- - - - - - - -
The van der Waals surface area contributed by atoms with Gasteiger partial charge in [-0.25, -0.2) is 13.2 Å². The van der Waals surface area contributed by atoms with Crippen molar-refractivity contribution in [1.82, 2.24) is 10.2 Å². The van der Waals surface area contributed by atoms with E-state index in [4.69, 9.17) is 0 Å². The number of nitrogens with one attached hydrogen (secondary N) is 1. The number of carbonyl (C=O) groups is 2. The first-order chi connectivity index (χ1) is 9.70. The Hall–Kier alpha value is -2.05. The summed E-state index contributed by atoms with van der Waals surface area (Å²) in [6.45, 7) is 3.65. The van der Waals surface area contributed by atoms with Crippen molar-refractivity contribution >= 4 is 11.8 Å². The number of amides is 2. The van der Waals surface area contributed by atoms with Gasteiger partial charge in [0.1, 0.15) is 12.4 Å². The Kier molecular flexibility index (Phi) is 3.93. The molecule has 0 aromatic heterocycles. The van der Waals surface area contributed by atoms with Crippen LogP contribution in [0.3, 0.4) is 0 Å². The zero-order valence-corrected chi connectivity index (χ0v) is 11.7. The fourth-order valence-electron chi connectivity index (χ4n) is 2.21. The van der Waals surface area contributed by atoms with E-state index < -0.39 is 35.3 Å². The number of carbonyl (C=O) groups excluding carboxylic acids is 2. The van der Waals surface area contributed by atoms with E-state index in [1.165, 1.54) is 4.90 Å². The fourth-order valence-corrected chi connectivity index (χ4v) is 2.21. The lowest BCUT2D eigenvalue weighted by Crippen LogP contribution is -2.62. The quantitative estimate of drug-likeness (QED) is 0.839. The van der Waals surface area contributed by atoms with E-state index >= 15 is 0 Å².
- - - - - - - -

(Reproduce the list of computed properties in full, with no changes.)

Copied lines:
The van der Waals surface area contributed by atoms with Gasteiger partial charge in [-0.25, -0.2) is 13.2 Å². The van der Waals surface area contributed by atoms with Crippen molar-refractivity contribution in [1.82, 2.24) is 10.2 Å². The van der Waals surface area contributed by atoms with E-state index in [4.69, 9.17) is 0 Å². The number of nitrogens with one attached hydrogen (secondary N) is 1. The number of carbonyl (C=O) groups is 2. The first-order chi connectivity index (χ1) is 9.70. The Hall–Kier alpha value is -2.05. The summed E-state index contributed by atoms with van der Waals surface area (Å²) in [6.45, 7) is 3.65. The van der Waals surface area contributed by atoms with Crippen molar-refractivity contribution >= 4 is 11.8 Å². The number of amides is 2. The van der Waals surface area contributed by atoms with Gasteiger partial charge in [0.1, 0.15) is 12.4 Å². The Kier molecular flexibility index (Phi) is 3.93. The molecule has 0 aromatic heterocycles. The van der Waals surface area contributed by atoms with Crippen LogP contribution in [0.3, 0.4) is 0 Å². The zero-order valence-corrected chi connectivity index (χ0v) is 11.7. The fourth-order valence-electron chi connectivity index (χ4n) is 2.21. The van der Waals surface area contributed by atoms with E-state index < -0.39 is 35.3 Å². The number of carbonyl (C=O) groups excluding carboxylic acids is 2. The van der Waals surface area contributed by atoms with E-state index in [1.165, 1.54) is 4.90 Å². The fourth-order valence-corrected chi connectivity index (χ4v) is 2.21. The lowest BCUT2D eigenvalue weighted by Crippen LogP contribution is -2.62. The quantitative estimate of drug-likeness (QED) is 0.839. The van der Waals surface area contributed by atoms with E-state index >= 15 is 0 Å².